Vinum Africa Cabernet Sauvignon 2003
Vinification: Following a long, hot ripening season, picking occurred later than most in the area, holding on for full ripeness of the pips, rather than just sugar ripeness. The bunches were relatively small, with thick skins. Pre-fermentation cold soak for 3 days, followed by fermentation in tank. Cap-punching three times a day and pump-overs twice. One third underwent malolactic fermentation in barrel, and the rest in tank, to retain fruit and suppleness. These proportions were matured respectively for 11 months, with periodic micro-oxygenation and without sulphur additions. Of the barrel proportions, 80% was small French oak, 20% American; a third new, the rest split between 2nd & 3rd fill. The wines were assembled after almost one year, then egg-white fined. The wine settled naturally for a further two months, with no filtration until bottling.
Tasting Comments: The deep, shiny cherry hue and rich spicy nose combine to entice you before the wine even hits your tongue. Flavor, structure, fruit, promise and restraint. Intelligent oaking compliments rather than dominates the wine, allowing it to reflect its origin's natural flavors. Pencil lead, blueberry and mocha mingle seamlessly, bridging the lapse between sips. Good wine. Great value.
With an important wine renaissance in full swing, impressive red and white bargains abound in South Africa. The country has a particularly long and rich history with winemaking, especially considering its status as part of the “New World.” In the mid-17th century, the lusciously sweet dessert wines of Constantia were highly prized by the European aristocracy. Since then, the South African wine industry has experienced some setbacks due to the phylloxera infestation of the late 1800s and political difficulties throughout the following century.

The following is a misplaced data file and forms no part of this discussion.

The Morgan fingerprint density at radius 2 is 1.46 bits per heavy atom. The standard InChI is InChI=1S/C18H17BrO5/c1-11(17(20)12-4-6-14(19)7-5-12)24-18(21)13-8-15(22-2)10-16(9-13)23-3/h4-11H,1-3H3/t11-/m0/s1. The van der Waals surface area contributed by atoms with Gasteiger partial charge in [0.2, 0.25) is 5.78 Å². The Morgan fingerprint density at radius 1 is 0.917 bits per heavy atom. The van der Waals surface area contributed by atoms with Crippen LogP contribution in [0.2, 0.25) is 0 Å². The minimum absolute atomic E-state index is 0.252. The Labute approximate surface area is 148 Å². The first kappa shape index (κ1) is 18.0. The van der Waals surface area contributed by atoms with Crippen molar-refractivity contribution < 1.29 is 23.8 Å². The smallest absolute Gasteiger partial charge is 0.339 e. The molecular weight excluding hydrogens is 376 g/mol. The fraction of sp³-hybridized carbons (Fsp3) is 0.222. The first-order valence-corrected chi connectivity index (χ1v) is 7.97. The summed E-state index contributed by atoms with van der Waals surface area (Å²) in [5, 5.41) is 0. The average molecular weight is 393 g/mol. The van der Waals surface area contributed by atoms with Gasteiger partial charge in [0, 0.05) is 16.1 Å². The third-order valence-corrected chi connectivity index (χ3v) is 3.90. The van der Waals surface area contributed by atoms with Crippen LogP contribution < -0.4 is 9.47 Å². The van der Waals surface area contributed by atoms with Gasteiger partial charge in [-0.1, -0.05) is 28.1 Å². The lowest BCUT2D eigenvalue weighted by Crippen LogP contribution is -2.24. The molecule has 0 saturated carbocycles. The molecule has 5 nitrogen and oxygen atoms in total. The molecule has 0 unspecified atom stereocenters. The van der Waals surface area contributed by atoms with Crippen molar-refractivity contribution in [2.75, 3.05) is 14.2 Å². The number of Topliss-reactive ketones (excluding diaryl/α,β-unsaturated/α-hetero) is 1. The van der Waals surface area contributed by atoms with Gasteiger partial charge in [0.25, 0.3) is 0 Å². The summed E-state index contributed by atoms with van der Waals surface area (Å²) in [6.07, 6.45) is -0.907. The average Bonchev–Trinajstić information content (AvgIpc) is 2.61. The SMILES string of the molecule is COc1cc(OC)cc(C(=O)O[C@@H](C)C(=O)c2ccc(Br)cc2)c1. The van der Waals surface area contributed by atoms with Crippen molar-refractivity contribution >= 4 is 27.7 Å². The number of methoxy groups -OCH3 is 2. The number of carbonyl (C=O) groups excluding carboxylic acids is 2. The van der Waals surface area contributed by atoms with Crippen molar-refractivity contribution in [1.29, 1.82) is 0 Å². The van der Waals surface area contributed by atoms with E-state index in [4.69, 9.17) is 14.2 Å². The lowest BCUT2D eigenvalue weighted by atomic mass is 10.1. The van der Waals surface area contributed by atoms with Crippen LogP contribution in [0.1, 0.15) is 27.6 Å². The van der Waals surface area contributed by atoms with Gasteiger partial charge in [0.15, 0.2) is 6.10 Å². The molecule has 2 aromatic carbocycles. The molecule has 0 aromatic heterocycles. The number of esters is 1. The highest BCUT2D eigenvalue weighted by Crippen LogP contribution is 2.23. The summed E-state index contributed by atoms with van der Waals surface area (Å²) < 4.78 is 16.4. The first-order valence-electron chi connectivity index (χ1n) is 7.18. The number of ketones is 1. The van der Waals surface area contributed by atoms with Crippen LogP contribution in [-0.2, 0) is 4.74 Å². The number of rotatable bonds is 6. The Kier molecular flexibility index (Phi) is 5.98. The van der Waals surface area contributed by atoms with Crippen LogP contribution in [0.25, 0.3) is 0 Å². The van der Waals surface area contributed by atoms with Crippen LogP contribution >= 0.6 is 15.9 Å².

Today, however, South Africa is increasingly responsible for high-demand, high-quality wines—a blessing to put the country back on the international wine map. Wine production is mainly situated around Cape Town, where the climate is generally warm to hot. But the Benguela Current from Antarctica provides brisk ocean breezes necessary for steady ripening of grapes. Similarly, cooler, high-elevation vineyard sites throughout South Africa offer similar, favorable growing conditions.
South Africa’s wine zones are divided into region, then smaller districts and finally wards, but the country’s wine styles are differentiated more by grape variety than by region. Pinotage, a cross between Pinot Noir and Cinsault, is the country’s “signature” grape, responsible for red-fruit-driven, spicy, earthy reds. When Pinotage is blended with other red varieties, like Cabernet Sauvignon, Merlot, Syrah or Pinot Noir (all commonly vinified alone as well), it is often labeled as a “Cape Blend.” Chenin Blanc (locally known as “Steen”) dominates white wine production, with Chardonnay and Sauvignon Blanc following close behind.
A noble variety bestowed with both power and concentration, Cabernet Sauvignon enjoys success all over the globe, its best examples showing potential to age beautifully for decades. Cabernet Sauvignon flourishes in Bordeaux's Medoc where it is often blended with Merlot and smaller amounts of some combination of Cabernet Franc, Malbec and Petit Verdot. In the Napa Valley, ‘Cab’ is responsible for some of the world’s most prestigious, age-worthy and sought-after “cult” wines. Somm Secret—DNA profiling in 1997 revealed that Cabernet Sauvignon was born from a spontaneous crossing of Cabernet Franc and Sauvignon Blanc in 17th century southwest France.